The Bank of North Dakota is the only state-owned bank in America. Despite that, or because of it, the bank earned a record profit last year even as its private-sector corollaries lost billions.

Some who have difficulty even absorbing news of a profitable socialist enterprise point to North Dakota’s well-insulated economy, which is heavy on agricultural staples and light on housing speculation, as the source of its success.

But this has not stopped out-of-state politicos from making pilgrimages to Bismarck for counsel and advice. Could opening state-owned banks across America get us out of the financial crisis? The Bank of North Dakota, with its $4 billion under management, has avoided the credit freeze and crisis by creating its own credit, and in doing so, is leading the nation in establishing state economic sovereignty as well. Could decentralizing large sectors of finance provide better insurance – a better hedge, if one may use that term – for the people, against the “too big to fail” phenomenon?

The North Dakota state bank was created 90 years ago, in 1919, as a populist movement swept the northern plains. Basically it was a very angry movement led by farmers against bank and land speculators in Minneapolis, or New York. Those money markets decided who got credit and who did not and who got to market their goods. So a rebellion swept the northern plains. In North Dakota the movement was called the Nonpartisan League, and the League actually took control of the legislature and created what was called an industrial program, which created both the Bank of North Dakota as a financing arm and a state-owned mill and elevator to market and buy the grain from the farmer. And both of those institutions are in existence today doing exactly what they were created to do 90 years ago.

The funding model, or deposit model, is really the unique engine that drives that bank. The state bank is the depository for all state tax collections and fees. In effect, this is a captive deposit base. The bank pays a competitive rate to the state treasurer to help insure competent management. What separates the state bank from private institutions is that the base of deposit funds is plowed back into North Dakota in the form of loans to foster public state economic development activities.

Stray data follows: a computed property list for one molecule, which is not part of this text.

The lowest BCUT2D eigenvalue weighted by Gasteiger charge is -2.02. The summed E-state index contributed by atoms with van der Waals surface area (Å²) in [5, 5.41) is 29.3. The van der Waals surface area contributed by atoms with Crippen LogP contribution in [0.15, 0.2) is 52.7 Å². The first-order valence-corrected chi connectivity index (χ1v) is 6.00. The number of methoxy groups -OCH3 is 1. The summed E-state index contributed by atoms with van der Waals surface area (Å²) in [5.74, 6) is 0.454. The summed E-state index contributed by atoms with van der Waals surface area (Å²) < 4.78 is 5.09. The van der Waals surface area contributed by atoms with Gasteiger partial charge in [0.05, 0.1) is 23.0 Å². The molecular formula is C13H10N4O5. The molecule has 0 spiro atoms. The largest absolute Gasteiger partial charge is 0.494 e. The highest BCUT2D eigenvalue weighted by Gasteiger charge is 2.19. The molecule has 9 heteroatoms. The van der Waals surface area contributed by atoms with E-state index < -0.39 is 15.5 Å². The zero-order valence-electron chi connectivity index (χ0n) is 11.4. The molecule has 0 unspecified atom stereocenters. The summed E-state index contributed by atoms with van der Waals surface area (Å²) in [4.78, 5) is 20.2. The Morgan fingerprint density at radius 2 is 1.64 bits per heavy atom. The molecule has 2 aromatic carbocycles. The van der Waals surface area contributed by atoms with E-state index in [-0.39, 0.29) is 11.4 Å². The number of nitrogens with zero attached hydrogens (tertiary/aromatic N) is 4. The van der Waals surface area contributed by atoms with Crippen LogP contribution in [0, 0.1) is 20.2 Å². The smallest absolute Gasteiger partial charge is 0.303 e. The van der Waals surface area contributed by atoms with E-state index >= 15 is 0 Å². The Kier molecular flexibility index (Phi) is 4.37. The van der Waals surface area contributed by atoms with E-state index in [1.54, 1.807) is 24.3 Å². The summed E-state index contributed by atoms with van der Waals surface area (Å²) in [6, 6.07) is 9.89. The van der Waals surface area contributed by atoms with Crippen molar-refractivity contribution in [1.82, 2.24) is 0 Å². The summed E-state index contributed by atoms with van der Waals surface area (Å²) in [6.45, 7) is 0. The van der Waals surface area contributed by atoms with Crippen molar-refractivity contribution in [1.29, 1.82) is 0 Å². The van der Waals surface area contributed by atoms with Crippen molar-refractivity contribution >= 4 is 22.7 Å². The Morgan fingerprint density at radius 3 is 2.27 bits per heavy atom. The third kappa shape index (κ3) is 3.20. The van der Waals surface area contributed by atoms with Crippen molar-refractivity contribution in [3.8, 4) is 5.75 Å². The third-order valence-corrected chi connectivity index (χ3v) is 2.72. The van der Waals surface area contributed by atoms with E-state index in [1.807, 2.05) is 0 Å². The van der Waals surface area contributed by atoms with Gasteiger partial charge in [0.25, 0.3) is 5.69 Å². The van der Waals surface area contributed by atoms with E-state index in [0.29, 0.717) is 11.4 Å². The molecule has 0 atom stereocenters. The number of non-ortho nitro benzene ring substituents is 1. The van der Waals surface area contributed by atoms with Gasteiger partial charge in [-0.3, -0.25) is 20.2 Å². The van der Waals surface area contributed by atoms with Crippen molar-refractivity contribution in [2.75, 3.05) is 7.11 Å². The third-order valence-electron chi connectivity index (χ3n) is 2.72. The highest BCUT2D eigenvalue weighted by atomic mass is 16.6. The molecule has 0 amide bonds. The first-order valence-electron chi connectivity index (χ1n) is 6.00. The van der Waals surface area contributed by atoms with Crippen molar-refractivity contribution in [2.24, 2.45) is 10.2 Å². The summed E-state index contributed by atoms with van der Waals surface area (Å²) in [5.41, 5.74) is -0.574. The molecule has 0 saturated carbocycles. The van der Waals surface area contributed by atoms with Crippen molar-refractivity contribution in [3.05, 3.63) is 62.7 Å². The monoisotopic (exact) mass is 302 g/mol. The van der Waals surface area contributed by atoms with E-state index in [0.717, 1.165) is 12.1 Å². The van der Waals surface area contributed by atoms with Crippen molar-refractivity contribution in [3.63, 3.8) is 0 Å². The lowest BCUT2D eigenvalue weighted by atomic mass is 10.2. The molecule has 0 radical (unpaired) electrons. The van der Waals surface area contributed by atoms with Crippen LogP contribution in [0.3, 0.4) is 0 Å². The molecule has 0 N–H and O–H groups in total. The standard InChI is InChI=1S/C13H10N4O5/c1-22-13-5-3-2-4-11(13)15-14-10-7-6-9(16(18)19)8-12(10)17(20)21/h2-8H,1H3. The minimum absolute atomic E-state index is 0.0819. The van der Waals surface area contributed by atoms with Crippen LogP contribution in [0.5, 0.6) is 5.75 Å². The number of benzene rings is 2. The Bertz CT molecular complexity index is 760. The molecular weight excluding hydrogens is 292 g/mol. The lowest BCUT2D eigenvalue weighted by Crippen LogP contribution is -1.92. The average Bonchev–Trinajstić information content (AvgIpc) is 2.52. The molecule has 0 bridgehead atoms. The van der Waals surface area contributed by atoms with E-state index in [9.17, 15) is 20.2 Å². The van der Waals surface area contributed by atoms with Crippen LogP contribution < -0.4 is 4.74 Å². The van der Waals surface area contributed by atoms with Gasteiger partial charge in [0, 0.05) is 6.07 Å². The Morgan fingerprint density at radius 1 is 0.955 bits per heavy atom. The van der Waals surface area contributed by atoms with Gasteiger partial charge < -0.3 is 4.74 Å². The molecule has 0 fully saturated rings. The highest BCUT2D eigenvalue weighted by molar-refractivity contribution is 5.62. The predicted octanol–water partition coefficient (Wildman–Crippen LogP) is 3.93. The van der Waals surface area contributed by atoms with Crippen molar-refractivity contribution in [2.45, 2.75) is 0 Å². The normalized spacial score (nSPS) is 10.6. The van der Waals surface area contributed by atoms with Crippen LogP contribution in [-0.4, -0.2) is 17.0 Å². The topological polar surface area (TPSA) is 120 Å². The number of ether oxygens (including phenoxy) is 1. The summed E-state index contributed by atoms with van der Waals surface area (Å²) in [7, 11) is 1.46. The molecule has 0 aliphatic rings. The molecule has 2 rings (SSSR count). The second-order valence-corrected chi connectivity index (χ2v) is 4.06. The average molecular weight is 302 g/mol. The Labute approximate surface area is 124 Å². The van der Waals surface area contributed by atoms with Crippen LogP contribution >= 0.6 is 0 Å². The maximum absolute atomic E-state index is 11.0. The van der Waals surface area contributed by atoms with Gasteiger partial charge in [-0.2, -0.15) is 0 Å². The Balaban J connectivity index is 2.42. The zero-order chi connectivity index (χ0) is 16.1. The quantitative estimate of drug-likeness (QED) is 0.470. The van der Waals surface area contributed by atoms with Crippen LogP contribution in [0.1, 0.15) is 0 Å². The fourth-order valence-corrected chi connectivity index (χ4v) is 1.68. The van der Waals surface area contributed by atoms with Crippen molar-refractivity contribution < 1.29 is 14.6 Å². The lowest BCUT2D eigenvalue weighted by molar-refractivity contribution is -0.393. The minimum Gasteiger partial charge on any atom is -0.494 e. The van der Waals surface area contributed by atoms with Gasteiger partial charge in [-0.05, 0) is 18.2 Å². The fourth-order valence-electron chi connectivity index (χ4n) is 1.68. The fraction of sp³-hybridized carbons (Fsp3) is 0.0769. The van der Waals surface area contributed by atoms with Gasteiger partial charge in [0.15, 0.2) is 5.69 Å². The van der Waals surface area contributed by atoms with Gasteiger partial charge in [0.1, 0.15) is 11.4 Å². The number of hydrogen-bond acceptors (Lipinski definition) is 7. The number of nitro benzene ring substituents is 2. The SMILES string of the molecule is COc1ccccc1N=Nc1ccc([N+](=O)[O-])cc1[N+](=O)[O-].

Private banks also invest their deposits. The difference is that the state bank invests a larger portion of that money back into the state’s own economy. Investments are put into agriculture or other economic development programs that are deemed necessary in the state. Energy production, due to ethanol, now plays a huge role there too. The bank does a lot of student loan financing as well. It designs specific loan programs for different business sectors at very low interest rates to encourage activity along certain lines.

The bank has also played a big role in recovery from disasters caused by flooding. It walks a fine line between competing and partnering with the private sector. Most of the lending is participatory in nature. It’s originated by a local bank wherein the state bank can come in and participate and use some of its programs to share risk, or buy down the interest rate. The bank also works to provide guarantees similar to the Small Business Association (SBA) to encourage entrepreneurial startups.